In the forecast, I do include the impact of communications services (such as voice and video calls) initiated from social networking applications and all types of messaging revenues which are linked to those services.
I will be working on the model in the next few weeks and plan to have the 2020 scenario as an exercise during the IIR Mobile Social Networking pre-conference workshop.
Friday, April 11, 2008
In February, at the MWC, I stopped by the W3C booth and met Dominique Hazael-Massieux, the Mobile Web Initiative Activity Lead. In March, and for the past week, Dominique and I have be hatching a proposal. The W3C has the appropriate structure for this work to begin and continue, but it lacks the appropriate staff to drive the initiative.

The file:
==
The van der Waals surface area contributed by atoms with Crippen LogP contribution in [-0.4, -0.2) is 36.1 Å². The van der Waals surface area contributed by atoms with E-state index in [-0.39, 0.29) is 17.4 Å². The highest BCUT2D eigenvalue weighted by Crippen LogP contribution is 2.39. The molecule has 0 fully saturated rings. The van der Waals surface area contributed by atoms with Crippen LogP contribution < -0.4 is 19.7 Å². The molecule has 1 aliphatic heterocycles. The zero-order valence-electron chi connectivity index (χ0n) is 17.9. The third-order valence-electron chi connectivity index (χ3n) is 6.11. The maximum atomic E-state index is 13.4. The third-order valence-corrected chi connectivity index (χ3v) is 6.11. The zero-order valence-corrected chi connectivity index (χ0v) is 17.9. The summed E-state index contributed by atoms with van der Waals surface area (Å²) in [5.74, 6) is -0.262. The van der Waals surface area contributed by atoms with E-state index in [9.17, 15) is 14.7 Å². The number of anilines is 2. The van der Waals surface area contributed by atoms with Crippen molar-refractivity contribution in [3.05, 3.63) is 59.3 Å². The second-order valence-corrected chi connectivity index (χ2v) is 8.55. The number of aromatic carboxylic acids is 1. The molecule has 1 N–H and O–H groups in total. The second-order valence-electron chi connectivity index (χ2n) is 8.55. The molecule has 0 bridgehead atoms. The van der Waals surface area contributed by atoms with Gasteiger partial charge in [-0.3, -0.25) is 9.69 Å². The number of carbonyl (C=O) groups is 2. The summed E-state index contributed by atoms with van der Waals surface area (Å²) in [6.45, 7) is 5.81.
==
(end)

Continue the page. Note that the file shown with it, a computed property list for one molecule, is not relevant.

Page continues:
A proposal is now being reviewed by over 20 mobile community operators and Network Equipment Providers, some of whom have a lot invested in the virtual community space, to solicit their sponsorship for this W3C fellow post. The post would need to be created, but there is no point in creating something for which there is no financial support.
I look forward to seeing how this is received at the W3C Advisory Committee meeting next week.
An alternative to a market research report is a delegate seat at a summit such as that which will be held July 2-4 2008 in Amsterdam. I love the city of Amsterdam and welcome the opportunity to be going back there. In addition to excellent location, the opportunity to collaborate with the conference organizer in the development of the agenda was valuable to me.